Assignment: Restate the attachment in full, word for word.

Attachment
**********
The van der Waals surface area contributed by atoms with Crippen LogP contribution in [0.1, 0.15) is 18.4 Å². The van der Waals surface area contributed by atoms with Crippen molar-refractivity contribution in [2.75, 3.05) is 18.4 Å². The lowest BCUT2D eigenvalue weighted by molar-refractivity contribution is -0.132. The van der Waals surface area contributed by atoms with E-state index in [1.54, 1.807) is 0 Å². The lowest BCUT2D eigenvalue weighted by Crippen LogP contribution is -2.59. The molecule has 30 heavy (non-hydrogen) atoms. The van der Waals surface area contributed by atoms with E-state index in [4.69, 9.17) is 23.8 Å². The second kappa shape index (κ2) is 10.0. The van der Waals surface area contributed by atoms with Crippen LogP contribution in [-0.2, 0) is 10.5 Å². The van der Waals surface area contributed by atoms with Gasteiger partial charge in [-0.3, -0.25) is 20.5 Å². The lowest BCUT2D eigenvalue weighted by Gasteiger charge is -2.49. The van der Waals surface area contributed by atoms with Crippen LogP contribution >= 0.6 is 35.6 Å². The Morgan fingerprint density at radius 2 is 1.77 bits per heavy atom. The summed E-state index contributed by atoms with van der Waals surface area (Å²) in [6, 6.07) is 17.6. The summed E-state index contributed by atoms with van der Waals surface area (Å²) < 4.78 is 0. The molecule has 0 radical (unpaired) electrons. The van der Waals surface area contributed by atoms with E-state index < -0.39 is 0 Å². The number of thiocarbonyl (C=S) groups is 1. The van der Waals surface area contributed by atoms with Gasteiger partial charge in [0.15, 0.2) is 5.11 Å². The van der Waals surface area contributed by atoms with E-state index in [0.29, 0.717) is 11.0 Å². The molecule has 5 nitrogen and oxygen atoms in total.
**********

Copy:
The van der Waals surface area contributed by atoms with Crippen LogP contribution in [0.1, 0.15) is 18.4 Å². The van der Waals surface area contributed by atoms with Crippen molar-refractivity contribution in [2.75, 3.05) is 18.4 Å². The lowest BCUT2D eigenvalue weighted by molar-refractivity contribution is -0.132. The van der Waals surface area contributed by atoms with E-state index in [1.54, 1.807) is 0 Å². The lowest BCUT2D eigenvalue weighted by Crippen LogP contribution is -2.59. The molecule has 30 heavy (non-hydrogen) atoms. The van der Waals surface area contributed by atoms with E-state index in [4.69, 9.17) is 23.8 Å². The second kappa shape index (κ2) is 10.0. The van der Waals surface area contributed by atoms with Crippen LogP contribution in [-0.2, 0) is 10.5 Å². The van der Waals surface area contributed by atoms with Gasteiger partial charge in [-0.3, -0.25) is 20.5 Å². The lowest BCUT2D eigenvalue weighted by Gasteiger charge is -2.49. The van der Waals surface area contributed by atoms with Crippen LogP contribution >= 0.6 is 35.6 Å². The Morgan fingerprint density at radius 2 is 1.77 bits per heavy atom. The summed E-state index contributed by atoms with van der Waals surface area (Å²) in [6, 6.07) is 17.6. The summed E-state index contributed by atoms with van der Waals surface area (Å²) < 4.78 is 0. The molecule has 0 radical (unpaired) electrons. The van der Waals surface area contributed by atoms with E-state index < -0.39 is 0 Å². The number of thiocarbonyl (C=S) groups is 1. The van der Waals surface area contributed by atoms with Gasteiger partial charge in [0.15, 0.2) is 5.11 Å². The van der Waals surface area contributed by atoms with E-state index in [0.29, 0.717) is 11.0 Å². The molecule has 5 nitrogen and oxygen atoms in total.